Necropolis of Banditaccia, Cerveteri

Halfway between Rome and Civitavecchia, at 50 km from the Capital, in Cerveteri we find the Necropolis of Banditaccia, a UNESCO World Heritage site since 2004, which is by far the finest example of Etruscan funerary architecture and extends over a volcanic rock plateau of about 100 hectares.
The necropolis contains thousands of Etruscan tombs. The site is laid out on an urban plan similar to that of a city, with streets, squares and districts. The tombs vary in type according to the historical period or status of the family in question.

Among the most representative examples of these structures is the Tomb of the Greek Vases, dating back to the 6th Century BC, and accessible through a corridor that appears to imitate an Etruscan temple. The Tomb of the Cornice, on the other hand, allows access by way of a rising walkway onto which two “lesser” rooms open on either side, each holding a funereal bed. From there, the pathway continues to a large central room on to which three principal funerary chambers give. The Tomb of the Capitelli [Capitals of a column] owes its singularity to its flat roof that is an exact copy of that of the Etruscan home, with support beams of oak and reed.  But the most famous tomb is the Tomb of the Rilievi [Reliefs], completed in the 4th century BC. It is accessible by way of a long stairway dug into the rock which leads to a large room whose ceiling is supported by two columns Aeolian columns. Thirteen matrimonial funerary plaster niches fill the space, and are painted with red pillows, domestic objects and animals. It gives a perfect picture of a well-to-do Etruscan family of the 4th /3rd centuries BC.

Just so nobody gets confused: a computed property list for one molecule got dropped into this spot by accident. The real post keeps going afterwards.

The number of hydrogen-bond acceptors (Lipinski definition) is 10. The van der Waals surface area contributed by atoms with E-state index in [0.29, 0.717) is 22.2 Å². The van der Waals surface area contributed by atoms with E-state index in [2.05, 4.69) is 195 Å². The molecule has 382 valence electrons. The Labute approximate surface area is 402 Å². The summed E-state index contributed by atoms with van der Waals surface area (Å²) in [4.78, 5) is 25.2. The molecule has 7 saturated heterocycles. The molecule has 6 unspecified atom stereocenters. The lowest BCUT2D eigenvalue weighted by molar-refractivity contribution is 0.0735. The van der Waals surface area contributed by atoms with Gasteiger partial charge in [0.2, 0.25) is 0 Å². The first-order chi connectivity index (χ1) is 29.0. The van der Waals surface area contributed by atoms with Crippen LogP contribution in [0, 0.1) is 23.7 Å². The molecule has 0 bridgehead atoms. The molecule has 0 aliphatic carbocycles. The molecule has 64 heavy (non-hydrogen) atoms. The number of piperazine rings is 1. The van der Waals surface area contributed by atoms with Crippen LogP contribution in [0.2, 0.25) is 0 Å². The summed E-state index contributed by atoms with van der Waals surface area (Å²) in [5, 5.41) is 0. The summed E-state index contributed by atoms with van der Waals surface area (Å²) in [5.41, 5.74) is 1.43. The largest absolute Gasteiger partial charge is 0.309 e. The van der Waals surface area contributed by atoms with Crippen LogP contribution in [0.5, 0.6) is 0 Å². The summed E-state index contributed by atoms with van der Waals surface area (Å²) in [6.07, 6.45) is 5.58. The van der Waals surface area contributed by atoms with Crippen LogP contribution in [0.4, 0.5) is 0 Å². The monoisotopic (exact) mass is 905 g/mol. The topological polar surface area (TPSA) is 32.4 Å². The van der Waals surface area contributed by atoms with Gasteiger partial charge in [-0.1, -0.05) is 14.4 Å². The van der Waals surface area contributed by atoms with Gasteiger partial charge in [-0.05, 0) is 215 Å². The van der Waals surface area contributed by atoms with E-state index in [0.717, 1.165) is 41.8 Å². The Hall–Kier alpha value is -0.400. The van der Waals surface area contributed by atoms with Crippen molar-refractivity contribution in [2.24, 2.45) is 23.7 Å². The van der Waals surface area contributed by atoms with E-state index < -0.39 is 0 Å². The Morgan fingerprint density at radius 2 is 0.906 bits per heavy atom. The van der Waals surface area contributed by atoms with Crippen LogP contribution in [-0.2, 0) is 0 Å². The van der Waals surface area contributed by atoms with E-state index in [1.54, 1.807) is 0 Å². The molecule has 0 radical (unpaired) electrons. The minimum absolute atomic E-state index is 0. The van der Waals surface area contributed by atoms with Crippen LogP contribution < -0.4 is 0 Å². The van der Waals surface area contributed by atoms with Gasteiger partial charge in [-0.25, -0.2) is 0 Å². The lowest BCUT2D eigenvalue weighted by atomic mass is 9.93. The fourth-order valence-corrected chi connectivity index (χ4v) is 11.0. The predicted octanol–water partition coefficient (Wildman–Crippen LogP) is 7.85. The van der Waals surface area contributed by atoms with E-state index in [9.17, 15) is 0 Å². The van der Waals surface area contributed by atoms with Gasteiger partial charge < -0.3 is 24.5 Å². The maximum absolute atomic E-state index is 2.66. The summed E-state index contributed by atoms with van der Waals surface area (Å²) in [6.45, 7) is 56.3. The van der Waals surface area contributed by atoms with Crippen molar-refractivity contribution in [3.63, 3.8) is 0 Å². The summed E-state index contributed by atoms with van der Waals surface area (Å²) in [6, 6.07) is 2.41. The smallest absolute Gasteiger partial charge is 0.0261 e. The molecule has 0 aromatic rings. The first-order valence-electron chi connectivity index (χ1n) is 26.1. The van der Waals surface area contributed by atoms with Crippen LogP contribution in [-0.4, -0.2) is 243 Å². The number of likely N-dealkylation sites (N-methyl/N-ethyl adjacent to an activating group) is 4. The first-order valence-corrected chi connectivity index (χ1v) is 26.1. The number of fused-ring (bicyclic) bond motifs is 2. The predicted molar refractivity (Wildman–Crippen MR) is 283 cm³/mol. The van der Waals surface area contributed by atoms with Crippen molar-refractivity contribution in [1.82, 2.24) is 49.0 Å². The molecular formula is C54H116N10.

To reach the funerary areas we pass through gates with sculptural reliefs on their frames, suggesting a house of the time. Then other simple, square, so-called “dice” tombs line Via dei Monti Ceriti and Via dei Monti della Tolfa. These were built in more recent times compared to the tumuli (4-2 c. BC) and were arranged in regular blocks, also homogeneous from the point of view of materials used for the facades and the architectural ornamentation.

The Via Sepolcrale Principale: after a flat stretch lined with tumuli from the 6th century BC the road becomes more tortuous and, taking on the name of Via degli Inferi, plunges down to the valley floor, embedded between two volcanic rock (tuff) walls into which tombs (4 c. BC) have been cut – creating a wonderfully evocative scene, especially when the surrounding greenery is at its lushest.

The archaeological finds from Banditaccia and the other necropolises (Sorbo, Monte Abbadone) are of enormous significance, and they are kept in the Museo Nazionale Cerite, in modern Cerveteri, in the recently reconstructed Rocca, as well as in Rome, in the Museo Nazionale Etrusco of Villa Giulia.

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